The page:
LiberiaLiberia is a country in west Africa.

Liberia, or Republic of Liberia, a republic on the west coast of Africa. Liberia's name, from the Latin word for “free,” reflects the country's origin as a haven for freed slaves from the United States. After Ethiopia, Liberia is Africa's oldest independent country. It is bounded on the north by Guinea, on the east by Côte d'Ivoire, on the southwest by the Atlantic Ocean, and on the northwest by Sierra Leone. Liberia's coastline measures about 350 miles (560 km). Its area is 43,000 square miles (111,369 km2), about that of Virginia.

Except for a narrow, marshy lowland along the coast, Liberia is largely a hilly plateau. The highest part lies along the Guinea border, where the Nimba Range exceeds 5,700 feet (1,740 m). Rivers are relatively short and swift and virtually unnavigable. There are no good natural harbors. Temperatures are high and fairly even all year, averaging about 80° F. (27° C.). The annual precipitation varies from 150 to 200 inches (3,810 to 5,080 mm) along the coast to less than 90 inches (2,280 mm) in some inland areas. Most of the rain falls from April to November.

Facts in brief about Liberia
Capital: Monrovia.
Official language: English.
Area: 43,000 mi2. (111,369 km2). Greatest distances—east-west, 230 mi. (370 km); north-south, 210 mi. (338 km). Coastline—315 mi. (507 km).
Elevation: Highest—Nimba Mountains, 4,528 ft. (1,380 m) above sea level. Lowest—sea level along the coast.
Population: Current estimate—3,556,000; density, 83 persons per mi2 (32 per km2); distribution, 52 percent rural, 48 percent urban.
Chief products: Agriculture--rubber, cassava, rice, coffee, bananas, cacao. Forestry--mahogany. Mining—iron ore.
National anthem: "All Hail Liberia, Hail."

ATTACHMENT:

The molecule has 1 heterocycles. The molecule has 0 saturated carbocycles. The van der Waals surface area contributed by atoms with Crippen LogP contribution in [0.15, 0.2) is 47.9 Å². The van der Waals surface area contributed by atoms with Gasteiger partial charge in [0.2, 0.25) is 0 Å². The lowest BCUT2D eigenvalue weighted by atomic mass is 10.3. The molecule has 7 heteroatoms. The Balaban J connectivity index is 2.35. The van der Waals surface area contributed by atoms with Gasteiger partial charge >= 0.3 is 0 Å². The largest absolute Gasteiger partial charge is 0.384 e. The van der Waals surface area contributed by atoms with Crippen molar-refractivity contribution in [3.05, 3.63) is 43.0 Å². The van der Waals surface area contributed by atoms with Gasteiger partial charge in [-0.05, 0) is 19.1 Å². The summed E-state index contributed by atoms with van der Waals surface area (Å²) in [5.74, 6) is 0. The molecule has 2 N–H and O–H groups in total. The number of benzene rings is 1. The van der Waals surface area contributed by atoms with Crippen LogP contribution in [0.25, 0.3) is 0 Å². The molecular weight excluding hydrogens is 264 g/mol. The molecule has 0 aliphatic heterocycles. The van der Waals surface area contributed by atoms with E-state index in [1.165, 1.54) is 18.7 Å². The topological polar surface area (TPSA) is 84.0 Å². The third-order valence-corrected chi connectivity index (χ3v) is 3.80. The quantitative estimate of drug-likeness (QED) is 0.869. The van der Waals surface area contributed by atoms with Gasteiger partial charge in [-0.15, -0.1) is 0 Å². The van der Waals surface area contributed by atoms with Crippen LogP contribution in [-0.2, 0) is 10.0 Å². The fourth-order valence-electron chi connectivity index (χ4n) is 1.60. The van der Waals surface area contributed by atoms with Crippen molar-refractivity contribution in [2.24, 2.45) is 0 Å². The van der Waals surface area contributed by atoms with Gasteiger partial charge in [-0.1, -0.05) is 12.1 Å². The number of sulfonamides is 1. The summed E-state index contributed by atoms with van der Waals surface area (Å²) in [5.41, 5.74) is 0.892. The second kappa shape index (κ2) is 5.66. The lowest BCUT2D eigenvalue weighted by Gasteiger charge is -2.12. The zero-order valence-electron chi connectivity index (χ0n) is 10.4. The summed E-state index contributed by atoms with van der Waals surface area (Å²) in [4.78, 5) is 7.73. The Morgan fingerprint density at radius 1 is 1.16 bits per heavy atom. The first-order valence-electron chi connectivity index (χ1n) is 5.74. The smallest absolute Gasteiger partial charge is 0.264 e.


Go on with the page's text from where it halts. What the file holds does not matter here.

Flag: Liberia's flag, adopted in 1847, has six red and five white horizontal stripes that represent the 11 signers of the Liberian Declaration of Independence. A white star appears on a dark blue canton in the upper-left corner.
Money: Basic unit—Liberian dollar. One hundred cents equal one dollar.

Most of Liberia's people live by subsistence farming. Staple food crops are rice, cassava, bananas, sugar cane, and tropical fruits. Sheep, goats, and pigs are the most numerous farm animals. The main cash crop is rubber. Other important cash crops include coffee and cacao.

Iron ore, mined in the Nimba Mountains, usually accounts for the largest share of Liberia's exports. Other minerals produced include gold and diamonds.

Liberia's forests contain valuable trees such as mahogany, African walnut, and ironwood. Lumber is an increasingly valuable product of Liberia.

The chief manufacturing activities are the processing of minerals, timber, and farm products. The manufacture of light consumer goods, including beverages, shoes, and soap, is also important.

In registered tonnage, Liberia has one of the world's largest merchant fleets. This is mainly due to the large number of foreign shipping companies that register their ships in Liberia because registration fees are nominal and the country imposes virtually no regulations concerning shipping. Railways link most mining areas to ports. Most of Liberia's roads are unpaved. Monrovia is the chief port. Roberts International Airport, near Monrovia, is the major airport.

Liberia's basic currency unit is the Liberian dollar.

Population and Government

Most Liberians are descended from indigenous peoples, peoples who lived in the area before Liberia became a country. The government divides these peoples into 16 ethnic groups, which are officially called “tribes.” About 3 per cent of the people are descendants of freed slaves and are sometimes called Americo-Liberians. The only large city is Monrovia, the capital.

English is the official language. It and various pidgin tongues based on English are spoken by 30 per cent of the population; most of the people speak African languages. Most Liberians are animists. There are also some Christians and some Muslims.

Schooling is nominally compulsory for children up to the age of 16. But only a few-receive modern instruction provided by government, mission, and private schools. About 40 per cent of the people are literate. The national university, established in 1951, is in Monrovia.

Under Liberia's Constitution, a president heads the government, and the legislature consists of a Senate and a House of Representatives. The president appoints the Cabinet to carry out government functions.